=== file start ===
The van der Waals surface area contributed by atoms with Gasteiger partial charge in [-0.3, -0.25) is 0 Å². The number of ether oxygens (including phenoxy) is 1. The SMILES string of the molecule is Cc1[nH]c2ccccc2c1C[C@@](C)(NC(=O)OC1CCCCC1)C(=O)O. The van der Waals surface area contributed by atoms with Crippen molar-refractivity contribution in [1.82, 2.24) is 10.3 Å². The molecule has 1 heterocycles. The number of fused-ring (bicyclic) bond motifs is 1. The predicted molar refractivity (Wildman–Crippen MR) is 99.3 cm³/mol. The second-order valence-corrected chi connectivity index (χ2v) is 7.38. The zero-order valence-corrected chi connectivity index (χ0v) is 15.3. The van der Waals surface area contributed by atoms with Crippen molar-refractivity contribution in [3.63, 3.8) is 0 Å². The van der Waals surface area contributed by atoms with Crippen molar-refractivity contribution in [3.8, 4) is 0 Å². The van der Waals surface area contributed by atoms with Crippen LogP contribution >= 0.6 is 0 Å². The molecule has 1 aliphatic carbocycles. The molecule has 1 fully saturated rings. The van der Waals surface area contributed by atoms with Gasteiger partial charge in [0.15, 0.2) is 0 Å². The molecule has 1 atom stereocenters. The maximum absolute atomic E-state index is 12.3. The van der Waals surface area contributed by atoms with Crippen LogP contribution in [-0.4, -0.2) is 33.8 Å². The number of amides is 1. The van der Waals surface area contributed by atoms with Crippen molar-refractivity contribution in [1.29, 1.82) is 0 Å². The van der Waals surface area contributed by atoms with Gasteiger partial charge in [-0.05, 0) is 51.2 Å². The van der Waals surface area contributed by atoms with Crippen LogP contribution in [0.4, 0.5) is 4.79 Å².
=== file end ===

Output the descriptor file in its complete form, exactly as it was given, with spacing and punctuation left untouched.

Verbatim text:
The van der Waals surface area contributed by atoms with Gasteiger partial charge in [-0.3, -0.25) is 0 Å². The number of ether oxygens (including phenoxy) is 1. The SMILES string of the molecule is Cc1[nH]c2ccccc2c1C[C@@](C)(NC(=O)OC1CCCCC1)C(=O)O. The van der Waals surface area contributed by atoms with Crippen molar-refractivity contribution in [1.82, 2.24) is 10.3 Å². The molecule has 1 heterocycles. The number of fused-ring (bicyclic) bond motifs is 1. The predicted molar refractivity (Wildman–Crippen MR) is 99.3 cm³/mol. The second-order valence-corrected chi connectivity index (χ2v) is 7.38. The zero-order valence-corrected chi connectivity index (χ0v) is 15.3. The van der Waals surface area contributed by atoms with Crippen molar-refractivity contribution in [3.63, 3.8) is 0 Å². The van der Waals surface area contributed by atoms with Crippen molar-refractivity contribution in [3.8, 4) is 0 Å². The van der Waals surface area contributed by atoms with Crippen LogP contribution >= 0.6 is 0 Å². The molecule has 1 aliphatic carbocycles. The molecule has 1 fully saturated rings. The van der Waals surface area contributed by atoms with Gasteiger partial charge in [0.15, 0.2) is 0 Å². The molecule has 1 atom stereocenters. The maximum absolute atomic E-state index is 12.3. The van der Waals surface area contributed by atoms with Crippen LogP contribution in [-0.4, -0.2) is 33.8 Å². The number of amides is 1. The van der Waals surface area contributed by atoms with Crippen molar-refractivity contribution in [1.29, 1.82) is 0 Å². The van der Waals surface area contributed by atoms with Gasteiger partial charge in [-0.05, 0) is 51.2 Å². The van der Waals surface area contributed by atoms with Crippen LogP contribution in [0.4, 0.5) is 4.79 Å².